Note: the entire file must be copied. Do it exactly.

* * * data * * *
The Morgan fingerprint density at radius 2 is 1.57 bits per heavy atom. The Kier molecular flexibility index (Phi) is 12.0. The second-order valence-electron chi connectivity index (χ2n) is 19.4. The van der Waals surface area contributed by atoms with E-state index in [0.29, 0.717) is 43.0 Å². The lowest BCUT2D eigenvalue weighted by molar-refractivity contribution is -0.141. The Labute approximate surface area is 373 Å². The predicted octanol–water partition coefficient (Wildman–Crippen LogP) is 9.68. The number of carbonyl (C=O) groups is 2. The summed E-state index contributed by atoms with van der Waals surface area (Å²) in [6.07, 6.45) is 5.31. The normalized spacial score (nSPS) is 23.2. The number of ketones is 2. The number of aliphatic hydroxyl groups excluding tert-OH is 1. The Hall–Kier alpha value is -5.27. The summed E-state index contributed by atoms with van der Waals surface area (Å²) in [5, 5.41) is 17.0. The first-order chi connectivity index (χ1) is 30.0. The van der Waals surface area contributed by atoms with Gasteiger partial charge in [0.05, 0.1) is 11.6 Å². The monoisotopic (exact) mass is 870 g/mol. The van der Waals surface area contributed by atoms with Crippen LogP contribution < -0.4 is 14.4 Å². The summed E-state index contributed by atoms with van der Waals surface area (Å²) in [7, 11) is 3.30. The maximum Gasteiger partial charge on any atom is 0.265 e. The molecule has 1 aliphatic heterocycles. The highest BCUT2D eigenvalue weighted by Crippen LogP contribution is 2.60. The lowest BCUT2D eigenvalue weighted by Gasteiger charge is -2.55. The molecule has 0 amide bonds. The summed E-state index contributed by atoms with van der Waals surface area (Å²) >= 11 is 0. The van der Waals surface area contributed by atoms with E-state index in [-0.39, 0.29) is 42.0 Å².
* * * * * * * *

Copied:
The Morgan fingerprint density at radius 2 is 1.57 bits per heavy atom. The Kier molecular flexibility index (Phi) is 12.0. The second-order valence-electron chi connectivity index (χ2n) is 19.4. The van der Waals surface area contributed by atoms with E-state index in [0.29, 0.717) is 43.0 Å². The lowest BCUT2D eigenvalue weighted by molar-refractivity contribution is -0.141. The Labute approximate surface area is 373 Å². The predicted octanol–water partition coefficient (Wildman–Crippen LogP) is 9.68. The number of carbonyl (C=O) groups is 2. The summed E-state index contributed by atoms with van der Waals surface area (Å²) in [6.07, 6.45) is 5.31. The normalized spacial score (nSPS) is 23.2. The number of ketones is 2. The number of aliphatic hydroxyl groups excluding tert-OH is 1. The Hall–Kier alpha value is -5.27. The summed E-state index contributed by atoms with van der Waals surface area (Å²) in [5, 5.41) is 17.0. The first-order chi connectivity index (χ1) is 30.0. The van der Waals surface area contributed by atoms with Gasteiger partial charge in [0.05, 0.1) is 11.6 Å². The monoisotopic (exact) mass is 870 g/mol. The van der Waals surface area contributed by atoms with Crippen LogP contribution < -0.4 is 14.4 Å². The summed E-state index contributed by atoms with van der Waals surface area (Å²) in [7, 11) is 3.30. The maximum Gasteiger partial charge on any atom is 0.265 e. The molecule has 1 aliphatic heterocycles. The highest BCUT2D eigenvalue weighted by Crippen LogP contribution is 2.60. The lowest BCUT2D eigenvalue weighted by Gasteiger charge is -2.55. The molecule has 0 amide bonds. The summed E-state index contributed by atoms with van der Waals surface area (Å²) >= 11 is 0. The van der Waals surface area contributed by atoms with E-state index in [-0.39, 0.29) is 42.0 Å².